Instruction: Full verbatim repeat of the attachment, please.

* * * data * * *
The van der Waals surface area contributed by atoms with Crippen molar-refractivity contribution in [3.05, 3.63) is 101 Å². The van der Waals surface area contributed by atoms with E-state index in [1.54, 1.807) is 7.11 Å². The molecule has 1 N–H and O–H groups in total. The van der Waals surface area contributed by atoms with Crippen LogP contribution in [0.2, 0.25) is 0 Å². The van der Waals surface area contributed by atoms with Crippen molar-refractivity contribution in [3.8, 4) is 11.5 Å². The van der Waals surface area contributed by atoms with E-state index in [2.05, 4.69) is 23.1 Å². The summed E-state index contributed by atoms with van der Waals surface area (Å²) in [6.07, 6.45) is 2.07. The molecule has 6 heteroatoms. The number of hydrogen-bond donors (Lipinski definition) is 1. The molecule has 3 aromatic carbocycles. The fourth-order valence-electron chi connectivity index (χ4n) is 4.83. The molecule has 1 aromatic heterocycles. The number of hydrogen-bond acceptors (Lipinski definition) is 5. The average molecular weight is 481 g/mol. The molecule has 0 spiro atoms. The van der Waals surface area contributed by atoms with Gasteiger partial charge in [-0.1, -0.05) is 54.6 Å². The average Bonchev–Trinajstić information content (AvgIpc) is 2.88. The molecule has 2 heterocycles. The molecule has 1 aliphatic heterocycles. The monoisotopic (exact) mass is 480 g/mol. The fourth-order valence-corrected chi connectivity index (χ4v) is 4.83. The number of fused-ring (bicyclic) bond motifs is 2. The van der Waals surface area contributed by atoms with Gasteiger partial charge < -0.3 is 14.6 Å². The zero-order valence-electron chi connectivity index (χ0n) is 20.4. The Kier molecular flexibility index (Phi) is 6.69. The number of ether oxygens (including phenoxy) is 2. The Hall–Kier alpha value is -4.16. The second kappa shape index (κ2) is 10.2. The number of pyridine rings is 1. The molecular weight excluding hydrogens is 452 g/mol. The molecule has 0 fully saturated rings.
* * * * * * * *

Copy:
The van der Waals surface area contributed by atoms with Crippen molar-refractivity contribution in [3.05, 3.63) is 101 Å². The van der Waals surface area contributed by atoms with E-state index in [1.54, 1.807) is 7.11 Å². The molecule has 1 N–H and O–H groups in total. The van der Waals surface area contributed by atoms with Crippen LogP contribution in [0.2, 0.25) is 0 Å². The van der Waals surface area contributed by atoms with Crippen molar-refractivity contribution in [3.8, 4) is 11.5 Å². The van der Waals surface area contributed by atoms with E-state index in [2.05, 4.69) is 23.1 Å². The summed E-state index contributed by atoms with van der Waals surface area (Å²) in [6.07, 6.45) is 2.07. The molecule has 6 heteroatoms. The number of hydrogen-bond donors (Lipinski definition) is 1. The molecule has 3 aromatic carbocycles. The fourth-order valence-electron chi connectivity index (χ4n) is 4.83. The molecule has 1 aromatic heterocycles. The number of hydrogen-bond acceptors (Lipinski definition) is 5. The average molecular weight is 481 g/mol. The molecule has 0 spiro atoms. The van der Waals surface area contributed by atoms with Gasteiger partial charge in [-0.1, -0.05) is 54.6 Å². The average Bonchev–Trinajstić information content (AvgIpc) is 2.88. The molecule has 2 heterocycles. The molecule has 1 aliphatic heterocycles. The monoisotopic (exact) mass is 480 g/mol. The fourth-order valence-corrected chi connectivity index (χ4v) is 4.83. The number of fused-ring (bicyclic) bond motifs is 2. The van der Waals surface area contributed by atoms with Gasteiger partial charge < -0.3 is 14.6 Å². The zero-order valence-electron chi connectivity index (χ0n) is 20.4. The Kier molecular flexibility index (Phi) is 6.69. The number of ether oxygens (including phenoxy) is 2. The Hall–Kier alpha value is -4.16. The second kappa shape index (κ2) is 10.2. The number of pyridine rings is 1. The molecular weight excluding hydrogens is 452 g/mol. The molecule has 0 fully saturated rings.